Explore and accept your feelings about the situation. Depending on how this reflection goes, you might find yourself navigating a lot of different feelings: anger, guilt, sadness, grief, frustration, relief. None of these feelings are wrong, but it can be difficult to sit with them, especially if some feel in conflict with others. I encourage you to notice the feelings that are coming up for you as you reflect on this friendship, and try to simply accept that they’re there. Try not to judge yourself for whatever feelings are coming up, and try not to fight the feelings that you wish would go away. Once we are able to accept that we feel the way we feel, without fighting the feelings and getting into a power struggle with ourselves, it becomes easier to make an informed decision about how you want to approach the friendship.

 

Have a conversation with them. Not all toxic friendships are beyond the point of saving if both parties are invested in putting in the work. If you feel like this friend may be receptive to an open and honest conversation, I encourage you to start there. This can give you important insight as to how motivated they are to work through whatever issues get brought up, or whether they become defensive or critical. When having difficult discussions, I encourage you to use “I” statements that focus on how you feel, rather than blaming them, which can activate their defense mechanisms (ex: “I feel uncomfortable when we spend a lot of time gossiping about other people. I would love it if we could spend more time doing things that make us both feel good”). It’s important to remember, however, that you cannot control their reaction to what you communicate, so try to go into the conversation with the intention of sharing your feelings, rather than expecting a certain response.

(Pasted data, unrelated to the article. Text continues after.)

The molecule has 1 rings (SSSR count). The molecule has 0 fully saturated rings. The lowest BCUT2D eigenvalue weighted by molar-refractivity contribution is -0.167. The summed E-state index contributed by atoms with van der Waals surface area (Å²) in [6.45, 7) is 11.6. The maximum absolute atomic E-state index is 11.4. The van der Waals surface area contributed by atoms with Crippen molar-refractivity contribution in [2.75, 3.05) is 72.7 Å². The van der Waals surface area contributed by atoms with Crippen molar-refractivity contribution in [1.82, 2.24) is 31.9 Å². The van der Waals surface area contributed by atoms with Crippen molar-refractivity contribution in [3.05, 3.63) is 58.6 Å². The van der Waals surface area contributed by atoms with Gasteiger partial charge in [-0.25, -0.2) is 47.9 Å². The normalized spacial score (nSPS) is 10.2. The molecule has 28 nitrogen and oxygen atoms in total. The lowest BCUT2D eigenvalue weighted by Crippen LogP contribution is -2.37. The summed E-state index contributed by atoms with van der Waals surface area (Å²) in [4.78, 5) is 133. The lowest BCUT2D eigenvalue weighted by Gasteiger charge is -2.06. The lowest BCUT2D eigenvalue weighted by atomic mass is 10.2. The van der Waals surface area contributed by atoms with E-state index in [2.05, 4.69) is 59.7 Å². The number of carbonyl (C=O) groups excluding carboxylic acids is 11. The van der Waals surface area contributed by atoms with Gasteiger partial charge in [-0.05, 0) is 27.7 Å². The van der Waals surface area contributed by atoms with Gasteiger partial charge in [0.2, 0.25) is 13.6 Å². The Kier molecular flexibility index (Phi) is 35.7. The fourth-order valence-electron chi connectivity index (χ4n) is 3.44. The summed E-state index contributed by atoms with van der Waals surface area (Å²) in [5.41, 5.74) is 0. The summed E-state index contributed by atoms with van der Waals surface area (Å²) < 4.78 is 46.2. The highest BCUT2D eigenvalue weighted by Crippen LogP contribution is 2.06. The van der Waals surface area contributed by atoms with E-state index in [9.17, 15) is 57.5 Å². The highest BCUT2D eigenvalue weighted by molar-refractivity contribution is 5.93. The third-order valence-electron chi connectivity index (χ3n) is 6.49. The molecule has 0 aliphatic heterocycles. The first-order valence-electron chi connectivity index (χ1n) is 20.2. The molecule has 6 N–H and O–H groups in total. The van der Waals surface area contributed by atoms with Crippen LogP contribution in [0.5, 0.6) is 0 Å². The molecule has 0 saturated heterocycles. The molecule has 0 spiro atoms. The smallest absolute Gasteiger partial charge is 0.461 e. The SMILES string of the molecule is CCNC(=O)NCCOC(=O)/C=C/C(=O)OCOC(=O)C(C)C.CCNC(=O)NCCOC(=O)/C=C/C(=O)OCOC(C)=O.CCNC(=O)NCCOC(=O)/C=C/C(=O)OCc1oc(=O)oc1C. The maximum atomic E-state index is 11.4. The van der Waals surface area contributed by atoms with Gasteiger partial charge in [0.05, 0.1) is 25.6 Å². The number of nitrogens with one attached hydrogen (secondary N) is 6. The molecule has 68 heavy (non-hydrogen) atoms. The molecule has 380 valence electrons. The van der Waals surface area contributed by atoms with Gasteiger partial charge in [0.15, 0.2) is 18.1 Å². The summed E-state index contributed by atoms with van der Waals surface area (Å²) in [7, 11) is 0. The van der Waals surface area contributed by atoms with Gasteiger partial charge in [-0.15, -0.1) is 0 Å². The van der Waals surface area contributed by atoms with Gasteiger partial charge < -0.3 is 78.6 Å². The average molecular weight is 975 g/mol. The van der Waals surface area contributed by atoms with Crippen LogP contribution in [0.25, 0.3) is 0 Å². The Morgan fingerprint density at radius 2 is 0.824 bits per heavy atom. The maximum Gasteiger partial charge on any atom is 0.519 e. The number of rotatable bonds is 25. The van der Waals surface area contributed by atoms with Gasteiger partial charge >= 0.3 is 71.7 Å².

Set firm boundaries — and enforce them. Although they can be difficult to communicate and enforce, boundaries are not mean or selfish — they actually enable us to have fulfilling relationships with others. If you’re feeling like this friendship is veering into toxic territory, or they were less than receptive to communication, I recommend setting firm boundaries with your friend. This could look like any number of things: limiting the amount of time you spend with them or the types of things you do together, not participating in gossiping or negative energy, saying no when they ask for things, declining activities or events you feel uncomfortable with, etc. Then, be sure to enforce the boundaries once they’re set. If your friend reacts angrily, or chooses not to respect your boundaries, that is an indication that they are unwilling or unable to meet your needs despite expecting you to meet theirs. Be firm and enforce the limits you’ve set. 

 

Remove yourself from the friendship entirely. We are all worthy and deserving of relationships that make us feel heard, understood, supported, and loved. If attempts at conversation or boundary-setting haven’t worked, or your friend has responded in a defensive or aggressive way, it may be time to stop investing your own time and energy into this relationship. Let your friend know your decision, allow yourself to grieve the loss of the friendship, and be proud that you’ve honored your own needs.

 

However you decide to navigate this friendship — and future friendships — remember that taking care of your emotional needs is a crucial component to having a successful relationship with anyone.

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About the author: Laura Sgro, LCSW is a licensed psychotherapist and EMDR practitioner based in Los Angeles, California. Laura specializes in working with perfectionists, people-pleasers, and anxious adults looking to work through codependency, attachment trauma, identity issues, and relational issues. Explore her Frame profile here to learn more about her approach and to schedule a free intro call.